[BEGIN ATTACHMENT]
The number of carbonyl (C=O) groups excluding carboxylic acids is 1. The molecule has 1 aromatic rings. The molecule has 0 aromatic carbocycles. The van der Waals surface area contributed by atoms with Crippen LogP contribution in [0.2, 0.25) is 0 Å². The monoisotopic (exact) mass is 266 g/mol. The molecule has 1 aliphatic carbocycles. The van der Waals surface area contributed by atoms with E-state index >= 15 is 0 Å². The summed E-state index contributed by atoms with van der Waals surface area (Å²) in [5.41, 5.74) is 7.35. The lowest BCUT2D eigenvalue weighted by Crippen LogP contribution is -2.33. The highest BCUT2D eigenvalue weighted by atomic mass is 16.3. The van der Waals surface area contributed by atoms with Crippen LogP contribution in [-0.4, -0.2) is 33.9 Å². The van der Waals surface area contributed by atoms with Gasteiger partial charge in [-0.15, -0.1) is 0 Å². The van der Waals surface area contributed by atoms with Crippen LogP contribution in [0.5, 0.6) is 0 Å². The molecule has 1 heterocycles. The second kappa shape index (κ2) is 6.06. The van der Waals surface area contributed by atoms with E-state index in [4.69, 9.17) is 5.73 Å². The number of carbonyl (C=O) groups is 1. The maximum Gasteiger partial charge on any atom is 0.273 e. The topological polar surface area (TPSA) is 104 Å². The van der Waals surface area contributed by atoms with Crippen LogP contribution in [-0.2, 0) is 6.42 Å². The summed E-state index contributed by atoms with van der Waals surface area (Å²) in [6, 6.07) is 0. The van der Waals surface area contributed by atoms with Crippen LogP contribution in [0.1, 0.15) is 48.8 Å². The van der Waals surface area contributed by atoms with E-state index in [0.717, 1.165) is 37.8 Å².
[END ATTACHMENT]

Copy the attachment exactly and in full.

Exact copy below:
The number of carbonyl (C=O) groups excluding carboxylic acids is 1. The molecule has 1 aromatic rings. The molecule has 0 aromatic carbocycles. The van der Waals surface area contributed by atoms with Crippen LogP contribution in [0.2, 0.25) is 0 Å². The monoisotopic (exact) mass is 266 g/mol. The molecule has 1 aliphatic carbocycles. The van der Waals surface area contributed by atoms with E-state index >= 15 is 0 Å². The summed E-state index contributed by atoms with van der Waals surface area (Å²) in [5.41, 5.74) is 7.35. The lowest BCUT2D eigenvalue weighted by Crippen LogP contribution is -2.33. The highest BCUT2D eigenvalue weighted by atomic mass is 16.3. The van der Waals surface area contributed by atoms with Crippen LogP contribution in [-0.4, -0.2) is 33.9 Å². The van der Waals surface area contributed by atoms with Gasteiger partial charge in [-0.15, -0.1) is 0 Å². The van der Waals surface area contributed by atoms with Crippen LogP contribution in [0.5, 0.6) is 0 Å². The molecule has 1 heterocycles. The second kappa shape index (κ2) is 6.06. The van der Waals surface area contributed by atoms with E-state index in [4.69, 9.17) is 5.73 Å². The number of carbonyl (C=O) groups is 1. The maximum Gasteiger partial charge on any atom is 0.273 e. The topological polar surface area (TPSA) is 104 Å². The van der Waals surface area contributed by atoms with Crippen LogP contribution in [-0.2, 0) is 6.42 Å². The summed E-state index contributed by atoms with van der Waals surface area (Å²) in [6, 6.07) is 0. The van der Waals surface area contributed by atoms with Crippen LogP contribution in [0.1, 0.15) is 48.8 Å². The van der Waals surface area contributed by atoms with E-state index in [0.717, 1.165) is 37.8 Å².